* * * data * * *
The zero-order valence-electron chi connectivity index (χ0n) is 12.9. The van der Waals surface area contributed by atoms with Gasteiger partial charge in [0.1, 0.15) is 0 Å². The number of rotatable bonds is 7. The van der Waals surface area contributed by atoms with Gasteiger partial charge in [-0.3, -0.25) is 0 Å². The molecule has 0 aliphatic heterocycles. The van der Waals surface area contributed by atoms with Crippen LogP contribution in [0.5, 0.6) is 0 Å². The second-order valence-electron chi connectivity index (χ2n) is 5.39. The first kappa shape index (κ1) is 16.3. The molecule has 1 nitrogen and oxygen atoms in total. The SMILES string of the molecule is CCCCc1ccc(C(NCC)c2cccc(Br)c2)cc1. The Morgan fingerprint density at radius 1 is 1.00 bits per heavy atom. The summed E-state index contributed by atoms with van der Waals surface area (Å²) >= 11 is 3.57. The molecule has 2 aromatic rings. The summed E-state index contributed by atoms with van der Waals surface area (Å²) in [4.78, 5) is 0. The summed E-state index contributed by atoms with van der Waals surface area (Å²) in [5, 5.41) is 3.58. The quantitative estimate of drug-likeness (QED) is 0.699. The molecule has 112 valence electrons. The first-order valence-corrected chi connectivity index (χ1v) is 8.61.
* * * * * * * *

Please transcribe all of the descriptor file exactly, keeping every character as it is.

The zero-order valence-electron chi connectivity index (χ0n) is 12.9. The van der Waals surface area contributed by atoms with Gasteiger partial charge in [0.1, 0.15) is 0 Å². The number of rotatable bonds is 7. The van der Waals surface area contributed by atoms with Gasteiger partial charge in [-0.3, -0.25) is 0 Å². The molecule has 0 aliphatic heterocycles. The van der Waals surface area contributed by atoms with Crippen LogP contribution in [0.5, 0.6) is 0 Å². The second-order valence-electron chi connectivity index (χ2n) is 5.39. The first kappa shape index (κ1) is 16.3. The molecule has 1 nitrogen and oxygen atoms in total. The SMILES string of the molecule is CCCCc1ccc(C(NCC)c2cccc(Br)c2)cc1. The Morgan fingerprint density at radius 1 is 1.00 bits per heavy atom. The summed E-state index contributed by atoms with van der Waals surface area (Å²) >= 11 is 3.57. The molecule has 2 aromatic rings. The summed E-state index contributed by atoms with van der Waals surface area (Å²) in [4.78, 5) is 0. The summed E-state index contributed by atoms with van der Waals surface area (Å²) in [5, 5.41) is 3.58. The quantitative estimate of drug-likeness (QED) is 0.699. The molecule has 112 valence electrons. The first-order valence-corrected chi connectivity index (χ1v) is 8.61.